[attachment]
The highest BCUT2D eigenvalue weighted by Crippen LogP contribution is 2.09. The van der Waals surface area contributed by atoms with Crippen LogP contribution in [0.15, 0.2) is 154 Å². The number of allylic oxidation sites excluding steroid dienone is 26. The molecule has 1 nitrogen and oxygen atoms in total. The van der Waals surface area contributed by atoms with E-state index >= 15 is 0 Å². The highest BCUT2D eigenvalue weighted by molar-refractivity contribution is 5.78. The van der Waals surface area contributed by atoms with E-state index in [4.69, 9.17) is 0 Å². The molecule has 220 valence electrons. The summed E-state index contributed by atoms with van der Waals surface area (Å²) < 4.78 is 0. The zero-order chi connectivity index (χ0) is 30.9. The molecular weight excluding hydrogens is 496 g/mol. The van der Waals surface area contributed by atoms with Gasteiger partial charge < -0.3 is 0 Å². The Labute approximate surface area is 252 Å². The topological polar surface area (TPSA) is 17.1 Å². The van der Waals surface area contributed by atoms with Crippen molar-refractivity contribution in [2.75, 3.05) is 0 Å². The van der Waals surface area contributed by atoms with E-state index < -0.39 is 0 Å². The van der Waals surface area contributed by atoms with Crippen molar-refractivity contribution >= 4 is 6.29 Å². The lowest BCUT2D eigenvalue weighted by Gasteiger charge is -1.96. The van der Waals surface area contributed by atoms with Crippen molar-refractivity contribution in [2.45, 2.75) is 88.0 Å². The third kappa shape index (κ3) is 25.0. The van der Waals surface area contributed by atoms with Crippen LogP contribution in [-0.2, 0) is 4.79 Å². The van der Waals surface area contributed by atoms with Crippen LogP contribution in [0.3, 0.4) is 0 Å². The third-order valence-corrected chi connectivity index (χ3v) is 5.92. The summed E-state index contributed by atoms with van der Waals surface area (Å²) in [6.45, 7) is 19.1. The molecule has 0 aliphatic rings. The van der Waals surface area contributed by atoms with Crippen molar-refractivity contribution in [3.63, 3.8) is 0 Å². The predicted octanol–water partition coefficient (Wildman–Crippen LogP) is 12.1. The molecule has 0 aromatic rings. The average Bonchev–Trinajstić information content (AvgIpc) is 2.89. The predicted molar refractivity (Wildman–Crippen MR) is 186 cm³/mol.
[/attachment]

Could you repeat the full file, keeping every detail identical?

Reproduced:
The highest BCUT2D eigenvalue weighted by Crippen LogP contribution is 2.09. The van der Waals surface area contributed by atoms with Crippen LogP contribution in [0.15, 0.2) is 154 Å². The number of allylic oxidation sites excluding steroid dienone is 26. The molecule has 1 nitrogen and oxygen atoms in total. The van der Waals surface area contributed by atoms with E-state index >= 15 is 0 Å². The highest BCUT2D eigenvalue weighted by molar-refractivity contribution is 5.78. The van der Waals surface area contributed by atoms with E-state index in [4.69, 9.17) is 0 Å². The molecule has 220 valence electrons. The summed E-state index contributed by atoms with van der Waals surface area (Å²) < 4.78 is 0. The zero-order chi connectivity index (χ0) is 30.9. The molecular weight excluding hydrogens is 496 g/mol. The van der Waals surface area contributed by atoms with Gasteiger partial charge < -0.3 is 0 Å². The Labute approximate surface area is 252 Å². The topological polar surface area (TPSA) is 17.1 Å². The van der Waals surface area contributed by atoms with Crippen molar-refractivity contribution in [2.75, 3.05) is 0 Å². The van der Waals surface area contributed by atoms with E-state index < -0.39 is 0 Å². The van der Waals surface area contributed by atoms with Crippen molar-refractivity contribution >= 4 is 6.29 Å². The lowest BCUT2D eigenvalue weighted by Gasteiger charge is -1.96. The van der Waals surface area contributed by atoms with Crippen molar-refractivity contribution in [2.45, 2.75) is 88.0 Å². The third kappa shape index (κ3) is 25.0. The van der Waals surface area contributed by atoms with Crippen LogP contribution in [-0.2, 0) is 4.79 Å². The van der Waals surface area contributed by atoms with Crippen LogP contribution in [0.3, 0.4) is 0 Å². The third-order valence-corrected chi connectivity index (χ3v) is 5.92. The summed E-state index contributed by atoms with van der Waals surface area (Å²) in [6.45, 7) is 19.1. The molecule has 0 aliphatic rings. The van der Waals surface area contributed by atoms with Crippen molar-refractivity contribution in [3.63, 3.8) is 0 Å². The predicted octanol–water partition coefficient (Wildman–Crippen LogP) is 12.1. The molecule has 0 aromatic rings. The average Bonchev–Trinajstić information content (AvgIpc) is 2.89. The predicted molar refractivity (Wildman–Crippen MR) is 186 cm³/mol.